Guidice also argues that the charge was deficient in that it did not present to the jury the policy considerations which underlie the defense of entrapment. The claim is essentially that the jury must be instructed that the conduct of the government agents should be examined by the jury, independently of the defendant's predisposition, in every case where entrapment is an issue. On this record, it was certainly not plain error for the trial judge to give the charge requested by the defendant which made no reference to the policy considerations regarding the conduct of the agents. In any event, we find no support in this circuit for such a proposition. United States v. Jackson, 390 F.2d 317 (2d Cir. 1968).

This case does not resemble United States v. Pugliese, 346 F.2d 861 (2d Cir. 1965), heavily relied on by Guidice, in that it does not come to us with a record that strongly supports the defense of entrapment. See also Notaro v. United States, 363 F.2d 169 (9th Cir. 1966). In Pugliese the defendant's testimony as to the facts surrounding the alleged entrapment was "neither corroborated nor contradicted," 346 F.2d at 862, but in the present case Guidice's conclusory testimony is directly contradicted by agent Ward's testimony, which the jury was entitled to believe.

II. Appellants Anthony Fontana and Joseph Marulli

Fontana complains that the trial judge's charge was in error in that he failed to tell the jurors that they could find the defendants guilty of substantive offenses on the basis of their membership in the conspiracy only if they found beyond a reasonable doubt that those offenses were committed in furtherance of the conspiracy. See Pinkerton v. United States, 328 U.S. 640, 646-647, 66 S. Ct. 1180, 90 L. Ed. 1489 (1946). But Fontana's trial counsel neither raised objection to the charge nor offered a clarifying instruction. We do not see plain error in the charge as given. The judge stated:

"If you find that all three of the Defendants were guilty of a conspiracy beginning as early as June 13th, then, you may find all three guilty of each of the other counts, as well as the conspiracy. If you do not find that there was a conspiracy, then, you can find only Guidice guilty on the June 13th transaction involving eight bills which were passed when he was in the car.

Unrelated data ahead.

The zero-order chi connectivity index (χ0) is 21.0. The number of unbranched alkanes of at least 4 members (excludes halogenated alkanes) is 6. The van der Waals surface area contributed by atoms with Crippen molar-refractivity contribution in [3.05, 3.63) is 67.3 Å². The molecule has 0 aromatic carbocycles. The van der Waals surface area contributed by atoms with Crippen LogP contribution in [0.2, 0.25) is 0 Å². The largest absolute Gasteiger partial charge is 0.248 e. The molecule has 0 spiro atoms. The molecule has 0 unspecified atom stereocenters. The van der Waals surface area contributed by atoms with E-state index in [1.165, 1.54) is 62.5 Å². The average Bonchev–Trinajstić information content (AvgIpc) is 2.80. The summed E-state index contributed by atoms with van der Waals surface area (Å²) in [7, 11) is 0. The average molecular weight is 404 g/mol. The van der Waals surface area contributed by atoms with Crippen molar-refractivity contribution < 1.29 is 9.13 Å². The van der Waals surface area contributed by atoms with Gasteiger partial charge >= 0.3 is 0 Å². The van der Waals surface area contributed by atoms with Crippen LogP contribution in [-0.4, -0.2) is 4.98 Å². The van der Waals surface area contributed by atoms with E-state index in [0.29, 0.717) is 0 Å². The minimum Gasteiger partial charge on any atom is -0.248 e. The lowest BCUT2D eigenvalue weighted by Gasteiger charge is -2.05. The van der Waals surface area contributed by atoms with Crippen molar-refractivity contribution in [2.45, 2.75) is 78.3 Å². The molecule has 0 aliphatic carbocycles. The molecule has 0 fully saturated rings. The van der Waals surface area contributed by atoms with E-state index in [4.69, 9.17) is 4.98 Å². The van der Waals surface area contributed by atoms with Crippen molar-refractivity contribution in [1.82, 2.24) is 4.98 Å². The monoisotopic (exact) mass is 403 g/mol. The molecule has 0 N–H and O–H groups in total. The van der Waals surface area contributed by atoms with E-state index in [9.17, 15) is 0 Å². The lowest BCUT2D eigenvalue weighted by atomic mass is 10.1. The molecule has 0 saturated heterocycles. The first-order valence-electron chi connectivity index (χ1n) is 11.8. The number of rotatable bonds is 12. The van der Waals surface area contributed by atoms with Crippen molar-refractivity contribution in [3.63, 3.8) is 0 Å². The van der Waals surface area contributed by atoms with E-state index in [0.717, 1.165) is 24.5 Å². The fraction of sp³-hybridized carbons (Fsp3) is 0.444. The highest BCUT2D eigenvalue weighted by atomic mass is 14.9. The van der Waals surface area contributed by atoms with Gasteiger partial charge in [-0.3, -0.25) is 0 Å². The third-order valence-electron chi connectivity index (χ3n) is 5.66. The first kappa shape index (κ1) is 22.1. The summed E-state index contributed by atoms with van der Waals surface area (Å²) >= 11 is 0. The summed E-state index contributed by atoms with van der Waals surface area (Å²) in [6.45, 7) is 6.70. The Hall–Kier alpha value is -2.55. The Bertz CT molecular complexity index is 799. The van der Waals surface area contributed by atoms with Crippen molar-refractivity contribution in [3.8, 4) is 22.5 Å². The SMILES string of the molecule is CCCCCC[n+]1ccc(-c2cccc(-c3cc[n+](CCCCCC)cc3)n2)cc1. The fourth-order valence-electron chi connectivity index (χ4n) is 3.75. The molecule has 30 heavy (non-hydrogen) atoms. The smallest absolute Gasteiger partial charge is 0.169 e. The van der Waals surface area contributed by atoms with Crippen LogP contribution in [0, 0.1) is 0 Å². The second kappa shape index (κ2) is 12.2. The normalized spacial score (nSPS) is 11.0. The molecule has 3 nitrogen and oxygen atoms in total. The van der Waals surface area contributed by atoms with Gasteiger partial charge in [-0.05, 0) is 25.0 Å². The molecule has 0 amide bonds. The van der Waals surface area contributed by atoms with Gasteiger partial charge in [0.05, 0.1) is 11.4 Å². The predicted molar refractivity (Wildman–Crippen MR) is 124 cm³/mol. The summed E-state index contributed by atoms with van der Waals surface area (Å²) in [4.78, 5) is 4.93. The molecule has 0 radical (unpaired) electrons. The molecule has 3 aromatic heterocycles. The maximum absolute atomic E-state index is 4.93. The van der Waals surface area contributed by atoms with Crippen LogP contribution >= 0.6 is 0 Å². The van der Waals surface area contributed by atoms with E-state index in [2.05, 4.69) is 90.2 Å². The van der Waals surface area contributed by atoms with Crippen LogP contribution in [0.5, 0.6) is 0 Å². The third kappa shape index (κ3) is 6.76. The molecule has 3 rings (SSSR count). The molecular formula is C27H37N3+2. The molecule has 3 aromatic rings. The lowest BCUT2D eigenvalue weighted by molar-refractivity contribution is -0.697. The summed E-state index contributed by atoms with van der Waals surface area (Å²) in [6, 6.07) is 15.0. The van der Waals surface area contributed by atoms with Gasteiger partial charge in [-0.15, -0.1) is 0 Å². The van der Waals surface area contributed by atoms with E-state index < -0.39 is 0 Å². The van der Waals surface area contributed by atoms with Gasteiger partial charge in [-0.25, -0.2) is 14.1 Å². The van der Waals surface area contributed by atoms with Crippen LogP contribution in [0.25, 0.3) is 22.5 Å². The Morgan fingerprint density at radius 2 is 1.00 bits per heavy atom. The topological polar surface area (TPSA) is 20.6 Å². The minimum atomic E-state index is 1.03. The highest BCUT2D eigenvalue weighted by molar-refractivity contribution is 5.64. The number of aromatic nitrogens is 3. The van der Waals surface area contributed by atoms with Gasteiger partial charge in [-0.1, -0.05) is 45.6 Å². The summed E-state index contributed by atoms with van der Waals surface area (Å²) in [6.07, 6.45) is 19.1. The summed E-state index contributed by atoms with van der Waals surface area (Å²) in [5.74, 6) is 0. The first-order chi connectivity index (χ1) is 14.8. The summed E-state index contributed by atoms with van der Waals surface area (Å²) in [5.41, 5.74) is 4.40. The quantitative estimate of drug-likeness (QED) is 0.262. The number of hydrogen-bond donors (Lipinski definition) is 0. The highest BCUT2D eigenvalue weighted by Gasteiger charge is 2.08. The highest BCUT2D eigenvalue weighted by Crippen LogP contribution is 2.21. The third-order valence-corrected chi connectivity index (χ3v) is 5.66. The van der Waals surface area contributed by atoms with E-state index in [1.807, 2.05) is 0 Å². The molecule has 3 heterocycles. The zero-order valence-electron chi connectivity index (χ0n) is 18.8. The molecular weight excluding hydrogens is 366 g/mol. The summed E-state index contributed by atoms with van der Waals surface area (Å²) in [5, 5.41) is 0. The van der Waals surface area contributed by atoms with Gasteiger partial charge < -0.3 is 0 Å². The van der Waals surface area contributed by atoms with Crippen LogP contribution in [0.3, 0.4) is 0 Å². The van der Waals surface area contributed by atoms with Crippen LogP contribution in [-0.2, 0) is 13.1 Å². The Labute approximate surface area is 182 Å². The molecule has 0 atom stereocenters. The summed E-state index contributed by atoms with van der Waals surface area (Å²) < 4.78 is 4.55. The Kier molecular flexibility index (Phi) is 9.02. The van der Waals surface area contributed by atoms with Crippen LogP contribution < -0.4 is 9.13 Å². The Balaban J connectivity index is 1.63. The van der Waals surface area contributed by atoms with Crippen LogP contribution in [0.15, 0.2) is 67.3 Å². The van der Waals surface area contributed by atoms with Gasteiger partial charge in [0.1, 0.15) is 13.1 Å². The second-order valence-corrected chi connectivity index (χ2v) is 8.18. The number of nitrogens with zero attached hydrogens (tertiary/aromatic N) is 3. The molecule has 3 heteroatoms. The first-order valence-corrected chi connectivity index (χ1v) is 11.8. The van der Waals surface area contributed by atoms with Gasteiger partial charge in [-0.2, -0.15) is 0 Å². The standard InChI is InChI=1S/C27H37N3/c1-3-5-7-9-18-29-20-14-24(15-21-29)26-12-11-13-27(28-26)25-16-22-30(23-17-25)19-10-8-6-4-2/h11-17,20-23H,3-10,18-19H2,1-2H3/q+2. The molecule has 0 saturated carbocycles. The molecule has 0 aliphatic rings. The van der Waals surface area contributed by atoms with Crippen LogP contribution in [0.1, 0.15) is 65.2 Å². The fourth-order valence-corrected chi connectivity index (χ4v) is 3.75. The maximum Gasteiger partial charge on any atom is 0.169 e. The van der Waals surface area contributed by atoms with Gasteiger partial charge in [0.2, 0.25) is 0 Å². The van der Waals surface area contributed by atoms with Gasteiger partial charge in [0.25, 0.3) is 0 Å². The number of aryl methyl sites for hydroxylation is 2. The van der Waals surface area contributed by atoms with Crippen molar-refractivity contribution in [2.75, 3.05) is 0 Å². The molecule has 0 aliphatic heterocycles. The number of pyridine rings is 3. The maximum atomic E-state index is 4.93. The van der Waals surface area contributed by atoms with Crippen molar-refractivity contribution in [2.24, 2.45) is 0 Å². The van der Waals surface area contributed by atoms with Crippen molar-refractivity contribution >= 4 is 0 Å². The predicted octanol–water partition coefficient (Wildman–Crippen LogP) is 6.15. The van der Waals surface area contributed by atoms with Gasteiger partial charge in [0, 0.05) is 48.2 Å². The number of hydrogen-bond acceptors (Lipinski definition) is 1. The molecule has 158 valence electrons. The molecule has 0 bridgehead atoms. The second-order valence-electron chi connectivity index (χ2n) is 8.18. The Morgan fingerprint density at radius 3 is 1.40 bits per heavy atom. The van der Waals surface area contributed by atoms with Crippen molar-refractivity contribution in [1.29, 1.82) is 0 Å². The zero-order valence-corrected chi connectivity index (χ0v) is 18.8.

"You have to make separate determinations with respect to Guidice, on the transactions on July 1st, and Marulli, who was said by Ward to have counted the bills, and Fontana, whose only connection on that day was that he was outside in the car when Guidice went outside and came back with the bills, and with respect to the July 3rd transaction, you can find only Guidice and Fontana guilty; that being the day when Fontana was asked to participate in the fixing of the price, but with respect to all these transactions, you cannot find anyone guilty of any count unless you are satisfied beyond a reasonable doubt that he was guilty on all the evidence.

"We have three different Defendants in this case, and there are aspects in which the evidence differs with respect to each of the three Defendants.

"You must weigh the evidence with respect to each Defendant and determine whether his guilt has been proved within a reasonable doubt, or not."

In previous portions of the charge the judge had properly described the elements of the offenses charged in the substantive counts of the indictment. He had also made it clear that the government had to establish all of those elements beyond a reasonable doubt, a point which was reemphasized in the latter part of the quoted portion of the charge. The jury was not misled by the charge, since they found Fontana guilty of conspiracy and of only one substantive count, that charging the sale of counterfeit money on July 3, 1968.

Fontana's second objection is that the trial judge in his charge, and the assistant United States attorney in his summation, committed reversible error by referring to Fontana's behavior during the July 3rd transaction as "setting" and "fixing" of the price to be charged Ward for the notes. Fontana now argues that his behavior could only be described as "computing" a price, and that the prosecutor's and judge's references unfairly advised the jury that both believed Fontana guilty of active participation in the sale. Again, there was no objection to either comment when it was made. In any event, the references of which Fontana now complains did not unfairly characterize his role in the July 3rd sale.

Marulli argues that there was insufficient evidence to convict him of one count of possession of counterfeit based on his participation in the July 1 transaction. He testified at the trial and denied that the transactions testified to by Ward ever took place. Ward's testimony was obviously accepted by the jury, and was sufficient to support the conviction. See United States v. Johnson, 371 F.2d 800, 805-806 (3d Cir. 1967).

We have considered the other points made by the appellants and find they do not merit discussion.

The judgments of conviction are affirmed.


The judgments of conviction are affirmed.